4 Best Practices to Prepare Your File for Import
Are you doing a data import and unsure of how to start? Or, do you simply need a point of reference as you make some data updates? This article begins my series on Data Imports, which aims to help you with your data work whether you are inexperienced, or have done multiple data exercises. This particular article will help you prepare your file for import.
1. Map column headers to fields and rows to records.
This may seem obvious but sometimes we all forget this. For example, let’s say that you want to track “Updated Forecast Date” on Opportunities. This data has been sitting in Excel, on post-its, or maybe in your Sales Managers’ heads for far too long. So you go through the trouble of putting together a spreadsheet for import to update the existing Opportunities in Salesforce with these dates. However, you forgot to first create the field and so end up with 2,548 errors instead of 2,548 successes because there was no field in which to place that date.
2. Check for duplicates!
Whenever you insert new data, please check for duplicates. From the data cleanliness perspective, it is much better to clean up your data outside of Salesforce rather than in it. Be sure to check your file for duplicates and also check your rows against existing records in your org. Searching on email address is usually helpful.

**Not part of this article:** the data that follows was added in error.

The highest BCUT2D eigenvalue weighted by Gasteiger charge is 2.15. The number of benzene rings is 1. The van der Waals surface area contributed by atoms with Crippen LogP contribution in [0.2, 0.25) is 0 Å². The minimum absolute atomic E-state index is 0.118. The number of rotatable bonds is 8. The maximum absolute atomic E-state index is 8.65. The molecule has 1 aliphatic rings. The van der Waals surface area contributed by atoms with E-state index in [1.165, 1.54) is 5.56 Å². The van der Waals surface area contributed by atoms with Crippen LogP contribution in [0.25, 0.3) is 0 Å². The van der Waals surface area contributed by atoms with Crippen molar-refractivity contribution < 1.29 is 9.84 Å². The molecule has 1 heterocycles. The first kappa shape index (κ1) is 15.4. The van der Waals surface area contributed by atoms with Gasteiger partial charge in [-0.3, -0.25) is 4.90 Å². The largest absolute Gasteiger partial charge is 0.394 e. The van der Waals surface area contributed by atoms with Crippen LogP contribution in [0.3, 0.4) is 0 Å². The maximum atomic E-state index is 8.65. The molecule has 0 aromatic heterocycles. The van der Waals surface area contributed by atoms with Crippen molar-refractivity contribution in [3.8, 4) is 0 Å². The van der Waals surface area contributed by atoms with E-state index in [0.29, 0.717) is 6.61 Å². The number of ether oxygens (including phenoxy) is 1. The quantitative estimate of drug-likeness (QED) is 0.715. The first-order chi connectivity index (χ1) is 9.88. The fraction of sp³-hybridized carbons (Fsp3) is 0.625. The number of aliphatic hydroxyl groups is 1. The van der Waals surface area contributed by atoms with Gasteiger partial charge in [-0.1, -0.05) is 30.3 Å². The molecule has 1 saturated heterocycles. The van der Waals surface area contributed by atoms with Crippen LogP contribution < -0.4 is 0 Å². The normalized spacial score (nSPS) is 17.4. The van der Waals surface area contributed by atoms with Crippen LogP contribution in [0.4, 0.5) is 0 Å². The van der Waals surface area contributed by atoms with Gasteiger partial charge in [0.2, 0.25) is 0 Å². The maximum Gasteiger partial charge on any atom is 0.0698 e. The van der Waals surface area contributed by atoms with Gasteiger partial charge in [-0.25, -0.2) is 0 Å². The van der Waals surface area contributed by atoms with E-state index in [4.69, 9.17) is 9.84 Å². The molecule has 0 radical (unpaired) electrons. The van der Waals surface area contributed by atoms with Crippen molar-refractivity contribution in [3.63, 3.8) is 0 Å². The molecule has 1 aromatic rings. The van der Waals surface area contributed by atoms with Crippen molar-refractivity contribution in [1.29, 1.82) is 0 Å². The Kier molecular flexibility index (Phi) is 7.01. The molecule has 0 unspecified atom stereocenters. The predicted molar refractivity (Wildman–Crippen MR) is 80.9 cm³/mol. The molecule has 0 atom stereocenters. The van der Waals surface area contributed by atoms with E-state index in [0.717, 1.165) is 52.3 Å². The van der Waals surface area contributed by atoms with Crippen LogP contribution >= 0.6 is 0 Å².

3. Make use of your Excel formulas.
We always say that in Salesforce, formulas can do your heavy lifting; the same goes for your work in Excel. While most are familiar with VLOOKUPS, IF, SUM, etc., not everyone is creative with those formulas. Combine them! Here’s an example to get you thinking…
Sales Rep Mark Benioff is leaving my Company and we need to reassign his Accounts. He had so many accounts in Massachusetts that we’ve decided to split them up among different sales reps. However, he only had a few Accounts in Connecticut, so we’re assigning all of them to Tim Cook.
Instead of sorting, typing, copy-pasting… so on and so forth, the following logic can help me associate the Accounts with their new owners.
=IF(billing state is not blank, IF(billing state is MA, VLOOKUP(new sales rep,in sheet with user ids, bring back the column with the id, only bring back if exact match), assign to Tim Cook).
I used two IF statements and a VLOOKUP to take out a lot of manual work. These formulas can be more complex as well and this basic structure can help get you started.
4. Work from an .XLSX and then save a copy as a .CSV.
As you may have experienced, that formula we architected above wouldn’t be saved in a CSV file. If you reopened the file, you would find a column of static values instead of formulas. Additionally, CSV files cannot save multiple sheets. Yet, in order to upload data, either with the Import Wizard, the Data Loader, or third party tools, you need to use a CSV file.
So I prefer to use one XLSX file from which to do my work in, and then save a copy as a CSV file when I am ready to import my data. This way, your work is always reference-able in the future.
There are so many other tips, tricks, and things that are specific to certain kinds of data imports, but these four things are universal to all data exercises on all objects. If you found this helpful, be sure to check out the next article for a checklist to go through before and while importing your data.